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Young v. Young

Court of Special Appeals of Maryland
Dec 12, 1984
484 A.2d 1054 (Md. Ct. Spec. App. 1984)


holding that trial court erred in applying new law to modify and terminate alimony where statutory basis for modification and termination was not in effect at time divorce decree was entered and where new law stated it applied only to "cases filed" after the effective date

Summary of this case from Ex Parte Casey


No. 412, September Term, 1984.

December 12, 1984.

Appeal from the Circuit Court, Howard County, J. Thomas Nissel, J.

Thomas Bowie McCarty, Catonsville, for appellant.

Lewis Straughn Nippard, Ellicott City, for appellee.

Argued before ADKINS and ROSALYN B. BELL, JJ., and JAMES C. MORTON, Jr., Associate Judge of the Court of Special Appeals (retired), Specially Assigned.

Effective July 1, 1980, the scope and attributes of alimony changed markedly. The new characteristics cannot be engrafted on an old award through a Motion to Modify.

Margaret Young married Anthony Young, now a medical doctor, in 1963. Four children were born of that union, and two of those children are over eighteen. In April of 1980, Mrs. Young filed a bill of complaint for a divorce a mensa et thoro. This bill was supplemented with a bill for divorce a vinculo matrimonii. It will not add to an understanding of this case to recount the events leading up to the separation and divorce or the relief afforded to Mrs. Young. Suffice it to say that Mrs. Young had no difficulty establishing constructive desertion on the part of Dr. Young and establishing her lack of fault.

After trial a decree for divorce a vinculo was entered, under which Mrs. Young was awarded alimony of $625 per month and other relief. Two years later, Dr. Young sought a modification of that order, requesting several changes including termination of the alimony. On August 10, 1983, the chancellor reduced the amount of alimony and directed it terminate as of December 31, 1986.

Mrs. Young appeals the modification and asks:

I. Whether the chancellor erred in applying to a pre-July 1, 1980 case the alimony standards set out in Maryland Annotated Code, Article 16, § 1 (1980 Ch. 575, Section 2), and

II. Whether the chancellor erred in ordering termination of alimony on a future fixed date.

We hold the chancellor erred, and will explain our reasons.


The offending order terminating the alimony was entered August 10, 1983. The order denying the reconsideration was dated January 10, 1984, and the appeal was noted on February 9, 1984. Mrs. Young appeals from the order of January 10, 1984. Our level of review is whether the chancellor abused his discretion in denying that motion. New Freedom Corp. v. Brown, 260 Md. 383, 272 A.2d 401 (1971).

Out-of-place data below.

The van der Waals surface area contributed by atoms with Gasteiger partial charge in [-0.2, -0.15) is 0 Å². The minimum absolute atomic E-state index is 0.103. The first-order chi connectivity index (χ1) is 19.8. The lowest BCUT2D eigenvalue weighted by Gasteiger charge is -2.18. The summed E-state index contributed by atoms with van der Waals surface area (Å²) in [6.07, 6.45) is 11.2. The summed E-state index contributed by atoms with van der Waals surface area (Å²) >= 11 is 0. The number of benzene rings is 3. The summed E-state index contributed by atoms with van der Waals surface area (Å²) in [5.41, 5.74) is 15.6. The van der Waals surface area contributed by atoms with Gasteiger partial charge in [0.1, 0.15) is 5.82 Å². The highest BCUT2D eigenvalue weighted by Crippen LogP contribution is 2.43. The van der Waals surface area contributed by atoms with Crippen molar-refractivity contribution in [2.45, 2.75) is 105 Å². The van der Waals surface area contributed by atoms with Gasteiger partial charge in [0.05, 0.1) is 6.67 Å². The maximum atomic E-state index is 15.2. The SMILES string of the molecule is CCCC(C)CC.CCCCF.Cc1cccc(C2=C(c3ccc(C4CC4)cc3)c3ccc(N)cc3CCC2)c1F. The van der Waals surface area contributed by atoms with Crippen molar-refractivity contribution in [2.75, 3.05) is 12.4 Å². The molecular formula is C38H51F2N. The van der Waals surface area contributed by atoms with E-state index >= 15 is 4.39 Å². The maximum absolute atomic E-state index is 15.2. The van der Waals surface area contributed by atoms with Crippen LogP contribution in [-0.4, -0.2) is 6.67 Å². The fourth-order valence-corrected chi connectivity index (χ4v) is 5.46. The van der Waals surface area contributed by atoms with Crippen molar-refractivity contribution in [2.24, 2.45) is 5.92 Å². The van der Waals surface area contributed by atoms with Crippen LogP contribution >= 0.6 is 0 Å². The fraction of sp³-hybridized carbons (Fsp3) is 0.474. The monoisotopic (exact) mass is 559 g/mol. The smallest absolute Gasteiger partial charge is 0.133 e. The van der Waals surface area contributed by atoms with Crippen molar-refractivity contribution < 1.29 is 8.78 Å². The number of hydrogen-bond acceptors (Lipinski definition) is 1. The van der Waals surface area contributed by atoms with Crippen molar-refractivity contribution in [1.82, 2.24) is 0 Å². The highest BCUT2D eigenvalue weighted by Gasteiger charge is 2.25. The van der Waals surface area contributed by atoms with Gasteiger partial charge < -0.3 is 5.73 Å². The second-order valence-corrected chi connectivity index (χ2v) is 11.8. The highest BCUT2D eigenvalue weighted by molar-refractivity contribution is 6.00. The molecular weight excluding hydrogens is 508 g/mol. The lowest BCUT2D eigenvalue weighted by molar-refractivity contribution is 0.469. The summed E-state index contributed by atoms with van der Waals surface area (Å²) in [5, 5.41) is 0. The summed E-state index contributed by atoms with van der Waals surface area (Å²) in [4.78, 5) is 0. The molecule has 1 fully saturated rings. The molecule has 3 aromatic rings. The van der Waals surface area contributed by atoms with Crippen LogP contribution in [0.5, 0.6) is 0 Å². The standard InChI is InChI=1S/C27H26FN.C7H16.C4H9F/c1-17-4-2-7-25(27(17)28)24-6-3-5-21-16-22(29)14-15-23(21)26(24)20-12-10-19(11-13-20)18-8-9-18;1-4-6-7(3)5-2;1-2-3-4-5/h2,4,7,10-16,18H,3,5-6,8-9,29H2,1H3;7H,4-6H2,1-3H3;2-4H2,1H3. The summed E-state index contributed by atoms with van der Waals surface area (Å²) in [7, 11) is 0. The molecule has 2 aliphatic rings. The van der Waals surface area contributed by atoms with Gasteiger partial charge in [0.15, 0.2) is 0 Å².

As we progress through these events with the Youngs, August 10, 1983, is but one of the crucial dates involved. The Motion for Reconsideration under Maryland Rule 625 did not extend the time for appeal and this remains the situation under Rule 2-535.

Rule 2-535 became effective July 1, 1984. A more flexible procedure is now available under Rule 2-534, also effective on that date. If under this Rule a Motion to Alter or Amend is filed within 10 days of the entry of judgment in an action tried before the court the time for appeal is extended. Under amended Rule 1012, if a timely motion is filed, the order for appeal need only be filed within 30 days from the entry of the order disposing of the motion. Of equal significance is that if the order for appeal is filed before the disposition of the motion, it is of no effect and a new order must then be filed.

For reasons that will appear later, we conclude that the chancellor did apply the wrong alimony law. In the motion for reconsideration, counsel for Mrs. Young made this crystal clear to the chancellor, and counsel for Dr. Young in effect conceded that Mrs. Young was correct. The chancellor, however, persisted in his application of the new law. Since he was given ample opportunity to correct that error and declined to do so, we hold the chancellor abused his discretion in denying the motion for reconsideration.